So how did this love of travel come about? And all the other things?
As usual, it starts with my parents.
We were encouraged to explore, and we took driving vacations each year to visit my grandparents (10+ hours in a station wagon, I had to stake out my own space from my 2 brothers). But we went well beyond that – to New England, to the beach, to Cape Hatteras, up into Canada. By the time I was 11, we’d been to all the states in the Northeast, plus Virginia and North Carolina.
Heck, Dad sometimes just drove us around the DC Beltway as a Sunday drive – 60-ish miles… back before the Beltway was so clogged with traffic that it’s a frustration rather than fun. Or maybe up to Winchester, VA – for lunch at the old Holiday Inn (the building is now nearly vacant and abandoned). Sometimes we’d stop at the old dairy school at University of Maryland in College Park for fresh ice cream (to this day, ice cream is weakness of mine… oh, I wish Gifford’s was still around).
But the travel bug really took off when my parents decided that I was old enough to go with my dad on an airplane (or two) as he settled affairs following the loss of my grandfather. I got my Junior Pilot wings and everything!
In the Boy Scouts, we didn’t just pack up and go to the local camp. Oh, no, we took one “fun” trip a year, and one “work” trip a year. Most of the dads were used to travel, many were ex- or active military, so we went places like Disney World as our fun trips.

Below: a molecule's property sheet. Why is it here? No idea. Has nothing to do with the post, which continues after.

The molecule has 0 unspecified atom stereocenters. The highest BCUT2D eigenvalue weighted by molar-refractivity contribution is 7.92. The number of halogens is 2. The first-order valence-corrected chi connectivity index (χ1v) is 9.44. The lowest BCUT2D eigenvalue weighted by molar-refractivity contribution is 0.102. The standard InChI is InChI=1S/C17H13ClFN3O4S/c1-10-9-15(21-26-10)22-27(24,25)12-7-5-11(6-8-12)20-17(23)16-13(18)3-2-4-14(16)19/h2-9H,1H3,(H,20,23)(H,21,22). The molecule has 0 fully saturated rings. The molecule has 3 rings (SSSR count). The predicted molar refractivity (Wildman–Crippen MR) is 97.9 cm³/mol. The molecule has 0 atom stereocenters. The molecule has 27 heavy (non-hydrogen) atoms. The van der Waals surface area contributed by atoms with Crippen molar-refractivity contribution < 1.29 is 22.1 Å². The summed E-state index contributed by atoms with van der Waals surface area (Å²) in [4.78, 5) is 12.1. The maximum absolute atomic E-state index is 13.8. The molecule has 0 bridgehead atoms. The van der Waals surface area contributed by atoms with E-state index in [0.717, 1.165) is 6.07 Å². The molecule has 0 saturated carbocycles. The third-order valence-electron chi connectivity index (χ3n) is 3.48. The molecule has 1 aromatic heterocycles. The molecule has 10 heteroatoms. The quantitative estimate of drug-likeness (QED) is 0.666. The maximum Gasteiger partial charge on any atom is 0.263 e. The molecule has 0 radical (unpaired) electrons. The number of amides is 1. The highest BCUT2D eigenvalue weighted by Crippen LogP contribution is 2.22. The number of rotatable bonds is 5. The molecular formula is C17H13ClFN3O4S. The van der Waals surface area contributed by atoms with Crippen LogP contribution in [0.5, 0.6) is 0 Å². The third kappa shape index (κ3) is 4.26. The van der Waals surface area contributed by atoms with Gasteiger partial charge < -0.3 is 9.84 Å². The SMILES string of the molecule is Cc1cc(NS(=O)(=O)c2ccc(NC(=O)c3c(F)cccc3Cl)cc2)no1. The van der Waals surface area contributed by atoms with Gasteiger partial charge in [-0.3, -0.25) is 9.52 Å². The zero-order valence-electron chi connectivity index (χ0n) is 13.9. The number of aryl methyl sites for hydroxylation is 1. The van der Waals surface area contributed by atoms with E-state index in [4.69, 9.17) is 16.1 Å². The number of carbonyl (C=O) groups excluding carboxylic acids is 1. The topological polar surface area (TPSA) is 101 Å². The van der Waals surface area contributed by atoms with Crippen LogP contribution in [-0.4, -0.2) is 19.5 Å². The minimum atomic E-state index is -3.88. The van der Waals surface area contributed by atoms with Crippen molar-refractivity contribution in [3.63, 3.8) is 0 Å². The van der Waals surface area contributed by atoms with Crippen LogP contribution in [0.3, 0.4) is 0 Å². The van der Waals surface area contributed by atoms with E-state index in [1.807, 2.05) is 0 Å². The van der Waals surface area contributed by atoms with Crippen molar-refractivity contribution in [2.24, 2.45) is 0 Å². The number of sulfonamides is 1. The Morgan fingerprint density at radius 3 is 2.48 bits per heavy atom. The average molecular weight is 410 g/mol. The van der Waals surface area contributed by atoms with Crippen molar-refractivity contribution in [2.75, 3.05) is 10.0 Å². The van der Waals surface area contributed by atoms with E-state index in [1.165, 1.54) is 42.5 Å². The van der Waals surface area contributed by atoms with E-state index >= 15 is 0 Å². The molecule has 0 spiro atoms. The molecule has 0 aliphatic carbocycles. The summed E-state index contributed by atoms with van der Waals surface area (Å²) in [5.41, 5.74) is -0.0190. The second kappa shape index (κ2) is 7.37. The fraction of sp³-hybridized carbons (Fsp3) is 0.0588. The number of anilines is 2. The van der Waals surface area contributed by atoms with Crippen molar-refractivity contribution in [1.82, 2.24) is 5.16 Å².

Well… one thing led to another and the travel bug hit me bad. Yeah, we would watch the planes from the observation deck at National Airport, but I wanted to be up there ^ going somewhere. A car was but a mere substitute. So now, decades later, I’ve owned several cars and driven them all over 100,000 miles, I learned to fly and owned my own airplane for many years, been to all 50 US states and dozens of countries (more still to go)…. and then there is the hoard of frequent flyer miles I’ve accumulated (and are burning through now).
I like to think the “bug” is in my genes because my dad loved to travel (he joined the Navy in college as an officer and saw the world during and after WWII), but realistically it was probably the environment in which I was raised.
There are so many stories, but all in due time. My message to those raising kids: encourage them to explore. Find that last Calvin and Hobbs comic strip – and embrace the idea of exploring.